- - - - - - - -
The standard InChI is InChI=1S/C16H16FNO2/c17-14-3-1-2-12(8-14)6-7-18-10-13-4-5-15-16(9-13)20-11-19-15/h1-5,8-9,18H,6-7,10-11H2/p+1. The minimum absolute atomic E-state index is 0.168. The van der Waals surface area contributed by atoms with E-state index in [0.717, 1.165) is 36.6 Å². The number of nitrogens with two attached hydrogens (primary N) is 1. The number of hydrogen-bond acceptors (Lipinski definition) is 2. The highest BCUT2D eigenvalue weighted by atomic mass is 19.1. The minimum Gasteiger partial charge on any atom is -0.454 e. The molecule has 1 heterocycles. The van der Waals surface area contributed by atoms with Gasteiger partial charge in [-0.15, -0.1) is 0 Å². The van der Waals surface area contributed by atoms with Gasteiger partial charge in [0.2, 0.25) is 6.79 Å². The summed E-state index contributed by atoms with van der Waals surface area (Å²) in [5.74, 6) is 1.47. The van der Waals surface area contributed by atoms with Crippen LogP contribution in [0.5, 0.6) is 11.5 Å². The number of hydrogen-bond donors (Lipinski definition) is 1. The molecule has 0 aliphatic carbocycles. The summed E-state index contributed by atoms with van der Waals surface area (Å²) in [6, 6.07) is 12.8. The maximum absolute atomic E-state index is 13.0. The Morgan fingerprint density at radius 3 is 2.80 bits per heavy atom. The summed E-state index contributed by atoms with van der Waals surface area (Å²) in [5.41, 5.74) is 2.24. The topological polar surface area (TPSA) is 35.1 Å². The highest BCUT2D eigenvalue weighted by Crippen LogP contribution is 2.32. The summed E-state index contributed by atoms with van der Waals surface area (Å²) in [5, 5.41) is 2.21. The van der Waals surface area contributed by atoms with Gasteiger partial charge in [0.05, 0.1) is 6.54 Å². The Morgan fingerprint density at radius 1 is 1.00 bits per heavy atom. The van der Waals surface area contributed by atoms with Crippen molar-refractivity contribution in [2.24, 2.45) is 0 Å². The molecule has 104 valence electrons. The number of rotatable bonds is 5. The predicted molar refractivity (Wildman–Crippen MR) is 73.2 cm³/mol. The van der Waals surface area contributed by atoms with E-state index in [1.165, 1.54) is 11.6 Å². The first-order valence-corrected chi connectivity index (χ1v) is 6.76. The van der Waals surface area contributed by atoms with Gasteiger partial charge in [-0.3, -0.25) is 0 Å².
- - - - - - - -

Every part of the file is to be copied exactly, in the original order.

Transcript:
The standard InChI is InChI=1S/C16H16FNO2/c17-14-3-1-2-12(8-14)6-7-18-10-13-4-5-15-16(9-13)20-11-19-15/h1-5,8-9,18H,6-7,10-11H2/p+1. The minimum absolute atomic E-state index is 0.168. The van der Waals surface area contributed by atoms with E-state index in [0.717, 1.165) is 36.6 Å². The number of nitrogens with two attached hydrogens (primary N) is 1. The number of hydrogen-bond acceptors (Lipinski definition) is 2. The highest BCUT2D eigenvalue weighted by atomic mass is 19.1. The minimum Gasteiger partial charge on any atom is -0.454 e. The molecule has 1 heterocycles. The van der Waals surface area contributed by atoms with Gasteiger partial charge in [-0.15, -0.1) is 0 Å². The van der Waals surface area contributed by atoms with Gasteiger partial charge in [0.2, 0.25) is 6.79 Å². The summed E-state index contributed by atoms with van der Waals surface area (Å²) in [5.74, 6) is 1.47. The van der Waals surface area contributed by atoms with Crippen LogP contribution in [0.5, 0.6) is 11.5 Å². The number of hydrogen-bond donors (Lipinski definition) is 1. The molecule has 0 aliphatic carbocycles. The summed E-state index contributed by atoms with van der Waals surface area (Å²) in [6, 6.07) is 12.8. The maximum absolute atomic E-state index is 13.0. The Morgan fingerprint density at radius 3 is 2.80 bits per heavy atom. The summed E-state index contributed by atoms with van der Waals surface area (Å²) in [5.41, 5.74) is 2.24. The topological polar surface area (TPSA) is 35.1 Å². The highest BCUT2D eigenvalue weighted by Crippen LogP contribution is 2.32. The summed E-state index contributed by atoms with van der Waals surface area (Å²) in [5, 5.41) is 2.21. The van der Waals surface area contributed by atoms with Gasteiger partial charge in [0.05, 0.1) is 6.54 Å². The Morgan fingerprint density at radius 1 is 1.00 bits per heavy atom. The van der Waals surface area contributed by atoms with Crippen molar-refractivity contribution in [2.24, 2.45) is 0 Å². The molecule has 104 valence electrons. The number of rotatable bonds is 5. The predicted molar refractivity (Wildman–Crippen MR) is 73.2 cm³/mol. The van der Waals surface area contributed by atoms with E-state index in [1.165, 1.54) is 11.6 Å². The first-order valence-corrected chi connectivity index (χ1v) is 6.76. The van der Waals surface area contributed by atoms with Gasteiger partial charge in [-0.3, -0.25) is 0 Å².